ME campaigners don’t ignore the fact that CBT and Graded Exercise Therapy (GET) have been shown to work in randomised controlled trials and are endorsed by lofty scientific institutions such as the Cochrane Collaboration and NICE, but they do challenge the science. The PACE trial, which compared four non-drug treatments for CFS/ME, has caused particular controversy and activists have had to fight to gain access to some of the data which they are reanalysing to determine if claims about the efficacy of GET and

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Private Eye Medicine Balls 1432 (Updated)
Filed under: Private Eye — Dr. Phil @ 7:18 pm

Chronic Fatigue Syndrome 1

MD’s greatest regret as a junior doctor was not to take the time to understand ME (Myalgic Encephalopathy). As a result, MD was infected with the same prejudices as many of his peers, namely that ME isn’t a biological illness and that it predominantly affects middle class patients (‘Yuppie flu’). Both beliefs are entirely wrong, and I apologise unreservedly for them. They have caused huge distress and damage to those with ME. Medicine has particularly failed those with severe ME, many of whom have lived for decades with a very disabling disease and the enduring falsehood that it’s ‘all in the mind’ or due to ‘faulty beliefs’. Psychological illness can be as distressing and real as any physical illness, and often the two occur together. But ample evidence exits of biological abnormalities in patients with ME, though we are some way off having a definitive pathological test and effective drug treatments.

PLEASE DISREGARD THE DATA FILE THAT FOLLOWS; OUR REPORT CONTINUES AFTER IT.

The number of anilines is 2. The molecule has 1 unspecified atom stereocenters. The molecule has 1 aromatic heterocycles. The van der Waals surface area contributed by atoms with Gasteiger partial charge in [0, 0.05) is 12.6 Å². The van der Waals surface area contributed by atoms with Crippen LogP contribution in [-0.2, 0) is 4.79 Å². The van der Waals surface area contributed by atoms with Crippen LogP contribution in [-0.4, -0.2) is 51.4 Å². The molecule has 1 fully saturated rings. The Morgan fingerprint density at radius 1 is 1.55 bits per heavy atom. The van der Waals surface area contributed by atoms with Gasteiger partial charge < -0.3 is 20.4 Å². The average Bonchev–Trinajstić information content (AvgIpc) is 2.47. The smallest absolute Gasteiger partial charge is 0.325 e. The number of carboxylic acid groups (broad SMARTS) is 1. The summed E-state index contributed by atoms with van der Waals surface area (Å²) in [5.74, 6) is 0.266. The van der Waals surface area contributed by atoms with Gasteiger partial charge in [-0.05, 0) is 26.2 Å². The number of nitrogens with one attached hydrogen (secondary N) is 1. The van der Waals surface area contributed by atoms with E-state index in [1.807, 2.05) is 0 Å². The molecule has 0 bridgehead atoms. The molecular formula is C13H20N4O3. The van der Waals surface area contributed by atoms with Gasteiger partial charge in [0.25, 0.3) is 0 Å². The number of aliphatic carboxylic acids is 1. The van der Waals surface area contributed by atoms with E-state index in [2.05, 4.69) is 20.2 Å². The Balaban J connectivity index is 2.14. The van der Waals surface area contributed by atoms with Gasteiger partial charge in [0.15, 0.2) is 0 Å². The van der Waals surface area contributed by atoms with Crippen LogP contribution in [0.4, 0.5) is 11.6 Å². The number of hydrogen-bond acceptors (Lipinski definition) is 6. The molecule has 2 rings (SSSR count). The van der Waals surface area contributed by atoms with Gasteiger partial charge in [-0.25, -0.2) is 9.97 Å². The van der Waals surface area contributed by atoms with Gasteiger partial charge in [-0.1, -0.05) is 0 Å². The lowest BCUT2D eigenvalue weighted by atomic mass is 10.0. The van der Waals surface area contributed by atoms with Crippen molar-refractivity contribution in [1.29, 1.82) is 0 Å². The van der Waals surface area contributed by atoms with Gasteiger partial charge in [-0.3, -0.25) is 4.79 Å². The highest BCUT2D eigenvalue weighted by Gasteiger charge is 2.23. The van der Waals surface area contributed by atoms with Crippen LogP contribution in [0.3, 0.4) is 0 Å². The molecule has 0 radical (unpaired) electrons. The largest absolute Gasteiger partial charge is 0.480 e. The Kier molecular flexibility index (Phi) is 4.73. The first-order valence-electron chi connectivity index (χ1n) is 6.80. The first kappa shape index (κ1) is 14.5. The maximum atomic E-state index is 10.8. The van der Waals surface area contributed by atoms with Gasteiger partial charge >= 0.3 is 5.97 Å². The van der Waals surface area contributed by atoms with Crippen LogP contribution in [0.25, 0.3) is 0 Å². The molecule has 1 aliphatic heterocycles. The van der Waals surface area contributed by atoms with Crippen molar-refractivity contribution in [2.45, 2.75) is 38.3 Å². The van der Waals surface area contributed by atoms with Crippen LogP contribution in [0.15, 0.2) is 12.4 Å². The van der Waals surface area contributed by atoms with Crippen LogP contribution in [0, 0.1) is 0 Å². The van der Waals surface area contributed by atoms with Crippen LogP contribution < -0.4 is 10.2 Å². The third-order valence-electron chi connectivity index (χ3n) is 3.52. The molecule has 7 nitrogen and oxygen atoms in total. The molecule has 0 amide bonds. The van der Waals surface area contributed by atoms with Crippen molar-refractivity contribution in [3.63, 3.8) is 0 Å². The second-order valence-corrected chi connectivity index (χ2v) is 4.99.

ME is often used synonymously with Chronic Fatigue Syndrome (CFS), but the illness is far more than fatigue. MD’s view – working in an NHS clinic for young people with chronic fatigue – is that ‘CFS/ME’ is a cluster of disorders which centre not

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November 16, 2016

Private Eye Medicine Balls 1431
Filed under: Private Eye — Dr. Phil @ 8:59 am

NHS Underspending Part 94